Seven months, 1,065 paintbrushes, 6,300 litres of paint and $62 million – Sacha Jafri has pulled off one of the art world's greatest feats with the sale of his record-breaking canvas The Journey of Humanity.
From April until September, the British contemporary artist used the ballroom of Dubai’s Atlantis, The Palm, to make the world’s largest art canvas – officially certified by Guinness World Records – measuring 1,800 square metres and spanning more than two football fields placed end to end.
The finished piece, which has been on display at the hotel over the past few weeks, was cut into 70 pieces and was set to be sold across four auctions this year with the hopes of raising $30m for charity. However, the piece was sold in its entirety to Andre Abdoune, chief executive of Altius Gestion International Holding, during an auction in Dubai on Monday for a staggering $62m.
Video footage from the auction, held in the room where the artwork was created, shows the moment the hammer came down on the most expensive artwork ever sold in the UAE.
“This gentleman here is helping to make dreams come true, this gentleman here is helping to make history, this gentleman here is going to be the talk of the town,” the auctioneer says.
An emotional Jafri can be seen jumping on to his table and holding his head in disbelief, before going to embrace Abdoune.
"It was my dream in my life to do something amazing for my children, for my father," Abdoune said in a statement following the sale. "I talked with Sacha and I discovered the investment and love he put into this painting was so amazing.
"All my life I was aiming to help children. When I was a child, I had nothing to eat. Now I have something to eat. We all have to do something. Every dollar can mean something. If we do it together, we give hope to these children and their future. The UAE shows us the way, we have to follow it. The impossible is possible. I want to say that this is just the first step for 'Humanity Inspired'."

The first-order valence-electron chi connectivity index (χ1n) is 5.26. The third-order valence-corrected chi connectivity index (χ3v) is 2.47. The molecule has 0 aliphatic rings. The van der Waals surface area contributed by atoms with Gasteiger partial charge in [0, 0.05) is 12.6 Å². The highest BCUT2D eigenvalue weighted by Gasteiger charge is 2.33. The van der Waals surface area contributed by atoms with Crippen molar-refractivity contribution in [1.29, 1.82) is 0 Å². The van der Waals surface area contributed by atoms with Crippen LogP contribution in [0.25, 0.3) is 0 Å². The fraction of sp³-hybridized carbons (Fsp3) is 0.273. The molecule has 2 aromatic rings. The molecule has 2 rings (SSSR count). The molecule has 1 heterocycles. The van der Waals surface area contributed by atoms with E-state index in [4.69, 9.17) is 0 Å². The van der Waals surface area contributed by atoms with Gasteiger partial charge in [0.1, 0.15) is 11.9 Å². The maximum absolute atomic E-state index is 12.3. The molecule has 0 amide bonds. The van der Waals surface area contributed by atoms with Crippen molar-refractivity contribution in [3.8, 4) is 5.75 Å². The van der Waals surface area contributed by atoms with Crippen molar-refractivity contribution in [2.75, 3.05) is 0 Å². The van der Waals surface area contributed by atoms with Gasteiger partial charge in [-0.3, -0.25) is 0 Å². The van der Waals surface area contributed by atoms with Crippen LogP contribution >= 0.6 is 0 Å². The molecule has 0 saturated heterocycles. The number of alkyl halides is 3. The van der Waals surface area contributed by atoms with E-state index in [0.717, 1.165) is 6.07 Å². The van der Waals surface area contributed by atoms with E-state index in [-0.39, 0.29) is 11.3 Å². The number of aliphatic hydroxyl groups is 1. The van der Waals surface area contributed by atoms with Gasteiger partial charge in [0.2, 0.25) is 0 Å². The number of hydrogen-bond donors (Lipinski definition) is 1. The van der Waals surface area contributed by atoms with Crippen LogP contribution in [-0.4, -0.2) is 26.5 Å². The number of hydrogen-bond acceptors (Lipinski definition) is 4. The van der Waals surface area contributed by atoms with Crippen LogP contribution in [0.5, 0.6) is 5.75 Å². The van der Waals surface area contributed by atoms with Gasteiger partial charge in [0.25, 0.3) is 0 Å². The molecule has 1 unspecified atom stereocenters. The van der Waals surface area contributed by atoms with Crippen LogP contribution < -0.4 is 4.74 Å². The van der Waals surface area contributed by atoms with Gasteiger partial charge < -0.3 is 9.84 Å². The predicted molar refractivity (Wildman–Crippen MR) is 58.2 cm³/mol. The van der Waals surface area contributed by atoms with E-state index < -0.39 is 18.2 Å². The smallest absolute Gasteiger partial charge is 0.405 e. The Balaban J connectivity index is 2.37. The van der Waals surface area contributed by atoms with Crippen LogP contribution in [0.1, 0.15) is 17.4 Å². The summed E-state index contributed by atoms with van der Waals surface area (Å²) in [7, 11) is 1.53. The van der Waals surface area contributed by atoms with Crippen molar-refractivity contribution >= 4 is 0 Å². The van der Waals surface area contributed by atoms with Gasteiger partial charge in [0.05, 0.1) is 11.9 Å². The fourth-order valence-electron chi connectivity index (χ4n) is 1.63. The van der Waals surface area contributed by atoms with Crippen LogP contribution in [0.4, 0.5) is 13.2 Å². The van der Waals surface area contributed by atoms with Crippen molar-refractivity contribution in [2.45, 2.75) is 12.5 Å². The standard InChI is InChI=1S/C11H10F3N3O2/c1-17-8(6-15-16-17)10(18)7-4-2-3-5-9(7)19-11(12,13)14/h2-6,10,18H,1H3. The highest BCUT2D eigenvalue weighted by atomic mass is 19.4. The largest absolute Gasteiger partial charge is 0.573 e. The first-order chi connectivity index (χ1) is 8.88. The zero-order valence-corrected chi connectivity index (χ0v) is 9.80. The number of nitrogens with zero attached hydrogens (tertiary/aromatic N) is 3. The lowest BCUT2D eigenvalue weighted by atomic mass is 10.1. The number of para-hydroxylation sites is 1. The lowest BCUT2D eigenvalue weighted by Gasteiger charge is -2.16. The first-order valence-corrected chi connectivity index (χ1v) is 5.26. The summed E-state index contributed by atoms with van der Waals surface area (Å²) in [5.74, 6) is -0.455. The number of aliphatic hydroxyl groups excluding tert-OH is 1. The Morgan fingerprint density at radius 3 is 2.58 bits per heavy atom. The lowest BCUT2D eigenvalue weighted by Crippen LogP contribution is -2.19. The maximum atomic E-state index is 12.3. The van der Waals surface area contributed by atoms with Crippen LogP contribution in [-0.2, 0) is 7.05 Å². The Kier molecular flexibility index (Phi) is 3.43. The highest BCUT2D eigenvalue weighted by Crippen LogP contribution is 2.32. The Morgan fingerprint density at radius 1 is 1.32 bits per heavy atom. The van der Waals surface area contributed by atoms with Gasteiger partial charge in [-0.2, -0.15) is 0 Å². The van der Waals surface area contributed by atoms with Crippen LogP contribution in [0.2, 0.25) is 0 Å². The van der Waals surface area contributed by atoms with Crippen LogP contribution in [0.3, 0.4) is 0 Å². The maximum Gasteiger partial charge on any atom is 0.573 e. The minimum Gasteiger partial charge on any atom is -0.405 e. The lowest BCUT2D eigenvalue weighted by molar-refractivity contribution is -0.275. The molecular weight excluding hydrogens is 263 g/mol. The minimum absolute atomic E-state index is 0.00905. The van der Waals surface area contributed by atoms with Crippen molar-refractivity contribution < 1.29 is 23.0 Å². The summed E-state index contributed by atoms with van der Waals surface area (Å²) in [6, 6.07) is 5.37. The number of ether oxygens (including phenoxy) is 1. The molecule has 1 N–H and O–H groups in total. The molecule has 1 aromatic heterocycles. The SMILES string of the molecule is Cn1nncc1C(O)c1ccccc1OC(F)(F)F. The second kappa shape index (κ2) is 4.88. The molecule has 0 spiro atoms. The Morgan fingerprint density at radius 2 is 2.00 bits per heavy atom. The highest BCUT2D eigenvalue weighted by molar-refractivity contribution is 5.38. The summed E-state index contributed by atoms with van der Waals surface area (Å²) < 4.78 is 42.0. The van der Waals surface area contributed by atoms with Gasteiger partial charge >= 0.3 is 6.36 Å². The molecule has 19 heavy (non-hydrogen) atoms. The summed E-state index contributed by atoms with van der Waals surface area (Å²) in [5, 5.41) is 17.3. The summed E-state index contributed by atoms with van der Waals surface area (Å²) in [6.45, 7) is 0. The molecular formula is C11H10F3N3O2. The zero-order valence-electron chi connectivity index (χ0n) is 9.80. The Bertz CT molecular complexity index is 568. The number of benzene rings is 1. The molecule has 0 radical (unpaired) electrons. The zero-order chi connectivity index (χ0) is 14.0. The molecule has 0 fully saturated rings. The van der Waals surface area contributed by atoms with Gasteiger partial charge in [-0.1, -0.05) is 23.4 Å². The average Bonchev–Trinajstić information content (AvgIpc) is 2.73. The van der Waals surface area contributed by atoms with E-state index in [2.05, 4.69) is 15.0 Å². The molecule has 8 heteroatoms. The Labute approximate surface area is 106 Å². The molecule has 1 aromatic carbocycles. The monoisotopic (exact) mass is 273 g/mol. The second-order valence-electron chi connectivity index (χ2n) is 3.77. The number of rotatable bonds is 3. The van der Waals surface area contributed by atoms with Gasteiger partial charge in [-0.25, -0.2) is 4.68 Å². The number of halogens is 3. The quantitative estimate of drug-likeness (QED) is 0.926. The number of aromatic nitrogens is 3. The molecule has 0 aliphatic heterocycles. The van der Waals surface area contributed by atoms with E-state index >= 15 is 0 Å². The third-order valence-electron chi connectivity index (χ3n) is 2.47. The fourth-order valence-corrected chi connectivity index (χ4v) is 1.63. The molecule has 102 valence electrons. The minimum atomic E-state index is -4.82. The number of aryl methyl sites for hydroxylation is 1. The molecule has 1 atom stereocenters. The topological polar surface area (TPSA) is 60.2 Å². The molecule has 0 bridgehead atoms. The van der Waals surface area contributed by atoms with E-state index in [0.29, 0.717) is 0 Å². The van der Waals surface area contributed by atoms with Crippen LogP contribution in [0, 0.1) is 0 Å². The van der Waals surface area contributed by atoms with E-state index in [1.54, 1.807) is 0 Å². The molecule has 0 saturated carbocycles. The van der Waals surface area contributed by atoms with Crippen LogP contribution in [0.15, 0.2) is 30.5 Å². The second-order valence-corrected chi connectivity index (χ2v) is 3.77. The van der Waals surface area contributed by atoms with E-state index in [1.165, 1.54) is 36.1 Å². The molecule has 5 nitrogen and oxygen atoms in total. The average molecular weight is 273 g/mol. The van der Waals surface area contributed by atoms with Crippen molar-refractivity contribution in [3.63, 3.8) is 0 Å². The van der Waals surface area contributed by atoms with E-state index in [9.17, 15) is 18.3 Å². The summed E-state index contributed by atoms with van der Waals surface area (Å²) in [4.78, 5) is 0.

The funds will be split between Dubai Cares, Unicef, Unesco and Global Gift Foundation. Partners from the public sector in the UAE including the Ministry of Tolerance and Coexistence and Ministry of Education also joined the initiative.
One of the programmes to benefit will be Unicef’s Giga project, an initiative launched last year alongside the International Telecommunication Union with the aim of connecting every school in the world to the internet. The initiative will also support Unesco in its efforts towards facilitating the production and endorsement of a Global Declaration on Connectivity for Learning and Livelihood, which aims to make connected learning more inclusive and more equitable, and will be launched by Dubai Cares and its partners during Expo 2020 Dubai.
Jafri, who lives in Dubai, spent 20 hours a day creating the work. To help fill the canvas, the artist invited children from around the world to send in their drawings themed around isolation and connection, which were then used for the first layer of the painting.
The final version contains more than 300 layers of paint. The finished work was unveiled on February 25 by Sheikh Nahyan bin Mubarak,Minister of Tolerance and Coexistence, and Dr Tariq Al Gurg, chief executive of Dubai Cares.
Jafri is no stranger to using his work to raise funds for charity, having raised more than $60m already over the course of his 20-year career. He has acted as a long-time ambassador for the Global Gift Foundation, which is run by Maria Bravo and Eva Longoria. His work has previously been auctioned to benefit the Start Foundation in Dubai, La Pegasus Polo Centre in northern India and the mental health initiative Heads Together, run by the UK's Duke and Duchess of Cambridge, among other causes. His collectors are starrier than most artists could ever dream of.
This includes former US president Barack Obama, members of the British royal family, Sir Richard Branson, Sir Paul McCartney, David Beckham, George Clooney and Longoria herself, according to Jafri's bio.